Jordan and Amanda playing fun game at bridal shower

A Call to Careful Matchmaking in the Church

I’ll always consider successfully matchmaking two couples at one dinner party one of my greatest achievements. (Trevor jokes my head won’t fit through the door now because it’s so big.) Seriously, though, what a gift to be used by God to help a couple of Christian couples find and get to know each other.

One Dinner Party and Two Weddings Later

The dinner party setup and subsequent party one week later allowed Jordan and Ethan to get to know Amanda and Gabby—at least enough to know they wanted to pursue them further. What a fun summer that was: Trevor stood up in both weddings just two weeks apart. 

I want you to experience our same joy. More than that, I believe your prayerful, careful matchmaking is desperately needed in the church. 

As a woman who longed to be married years for years (it finally happened for me at the age of 32), this need is dear to my heart. Finding a suitable spouse seems impossible these days. Where can you meet him or her if not in a bar or on an online app? (Not that this doesn’t happen; Trevor and I met online—on Twitter.)

But surely we can do better for those in the church. That’s where you come in. But first, one important disclaimer.

Meet Ethan and Gabby Fordham, one of the lovely couples we matched at that dinner party.

Beware of Unwelcome Matchmaking in the Church

Please: Only offer your matchmaking services to those you know are open to marriage and who would welcome your help. If you’re not sure, ask. One single man told me,

“I went through a period of time where I had resolved not to date as I was too busy and working on sins and struggles in my life. But every other week people from church would pull me aside and suggest I date someone they knew. There were lots of uncomfortable conversations.”

Similarly, a mom of a single woman told me,

“My daughter’s biggest frustration is the need to fix her up with the one other single in her congregation.”

Let me be clear: Singleness isn’t a disease; it’s a gift.

At the same time, marriage is a gift as well. And if it’s a gift your single friend longs for, here’s how you can help.

Tips for Matchmaking In the Church

  1. Examine your motives. Don’t matchmake because you crave romance. Instead, matchmake out of love for your single friends and so one more couple can showcase the beauty of the gospel to a watching world (Ephesians 5:22-33).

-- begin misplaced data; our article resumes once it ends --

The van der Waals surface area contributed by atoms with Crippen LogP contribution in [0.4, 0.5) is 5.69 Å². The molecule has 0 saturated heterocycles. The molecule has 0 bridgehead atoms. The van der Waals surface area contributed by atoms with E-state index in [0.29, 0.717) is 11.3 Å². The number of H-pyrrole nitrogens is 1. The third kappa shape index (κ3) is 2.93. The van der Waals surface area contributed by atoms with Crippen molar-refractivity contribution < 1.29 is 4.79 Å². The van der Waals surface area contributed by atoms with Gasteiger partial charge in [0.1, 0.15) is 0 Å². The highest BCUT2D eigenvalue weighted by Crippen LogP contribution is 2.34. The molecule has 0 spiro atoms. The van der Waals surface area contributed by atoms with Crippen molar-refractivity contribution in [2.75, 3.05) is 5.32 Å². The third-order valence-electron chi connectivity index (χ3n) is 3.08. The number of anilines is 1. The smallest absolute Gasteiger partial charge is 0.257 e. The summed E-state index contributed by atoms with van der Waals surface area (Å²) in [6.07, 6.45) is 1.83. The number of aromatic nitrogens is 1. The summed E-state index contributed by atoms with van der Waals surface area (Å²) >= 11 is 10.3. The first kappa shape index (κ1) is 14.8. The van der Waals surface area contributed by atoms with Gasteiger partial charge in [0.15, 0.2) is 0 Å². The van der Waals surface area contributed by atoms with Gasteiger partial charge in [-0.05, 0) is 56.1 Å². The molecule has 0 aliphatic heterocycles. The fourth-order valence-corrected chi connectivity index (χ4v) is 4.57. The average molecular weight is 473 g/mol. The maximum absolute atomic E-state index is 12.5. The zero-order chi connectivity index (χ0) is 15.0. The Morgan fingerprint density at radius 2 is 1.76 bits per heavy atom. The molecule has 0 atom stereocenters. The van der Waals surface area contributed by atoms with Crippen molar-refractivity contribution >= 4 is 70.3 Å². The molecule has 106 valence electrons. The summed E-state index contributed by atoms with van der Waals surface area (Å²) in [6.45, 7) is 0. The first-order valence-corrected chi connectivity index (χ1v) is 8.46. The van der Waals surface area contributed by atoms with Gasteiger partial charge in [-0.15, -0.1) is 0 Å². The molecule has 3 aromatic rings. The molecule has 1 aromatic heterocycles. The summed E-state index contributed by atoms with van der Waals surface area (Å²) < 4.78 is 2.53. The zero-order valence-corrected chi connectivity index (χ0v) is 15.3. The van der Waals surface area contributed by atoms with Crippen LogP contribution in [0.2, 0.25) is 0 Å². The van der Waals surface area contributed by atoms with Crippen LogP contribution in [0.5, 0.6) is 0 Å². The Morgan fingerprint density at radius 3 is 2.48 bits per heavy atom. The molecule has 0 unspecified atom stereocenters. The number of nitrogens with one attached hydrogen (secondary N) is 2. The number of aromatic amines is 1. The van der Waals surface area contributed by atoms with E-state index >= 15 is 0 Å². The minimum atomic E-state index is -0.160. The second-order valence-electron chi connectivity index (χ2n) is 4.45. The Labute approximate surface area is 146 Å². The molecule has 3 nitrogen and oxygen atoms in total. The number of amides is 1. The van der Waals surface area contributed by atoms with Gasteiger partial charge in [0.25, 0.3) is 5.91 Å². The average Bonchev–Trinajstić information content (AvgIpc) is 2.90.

2. Listen well. Do you know what your friend desires in a spouse? Not just any Christian will do. Ask lots of questions. What sort of person does he or she need to complement them?
  3. Pray for wisdom. Proverbs 16:9 says, “The heart of man plans his way, but the Lord establishes his steps.” Ask God for wisdom and success.
  4. Brainstorm together. Discuss people you both know—including married people—to identify qualities they appreciate. Then brainstorm suitable singles. Let your single friend provide input along the way. 
  5. Open your home. Do so in the most natural, non-awkward way. I sent Amanda and Gabby a Facebook message inviting them for dinner and mentioned we were “having a couple other friends over” as well. 
  6. Open your home again. Continue to open your home so your single friends have other opportunities to get to know each other. We followed that dinner party up with another party one week later and invited others to join. 
  7. Don’t overlook older singles. Just this week I received an email from someone in their late sixties asking, “How do older singles find spouses?” Ideally, this same way: in community, with the help of the church. 

Have you tried matchmaking? What do you think contributed to your success or failure?

Meet Jordan and Amanda Policastro, the other dynamic duo we matched at that dinner party.

If you appreciated this article, check out “How NOT to Hurt the Singles In Your Church.”
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Paula (Hendricks) Marsteller is a compassionate, bold Christian communicator offering you gospel hope, thought-provoking questions, and practical help along the way.

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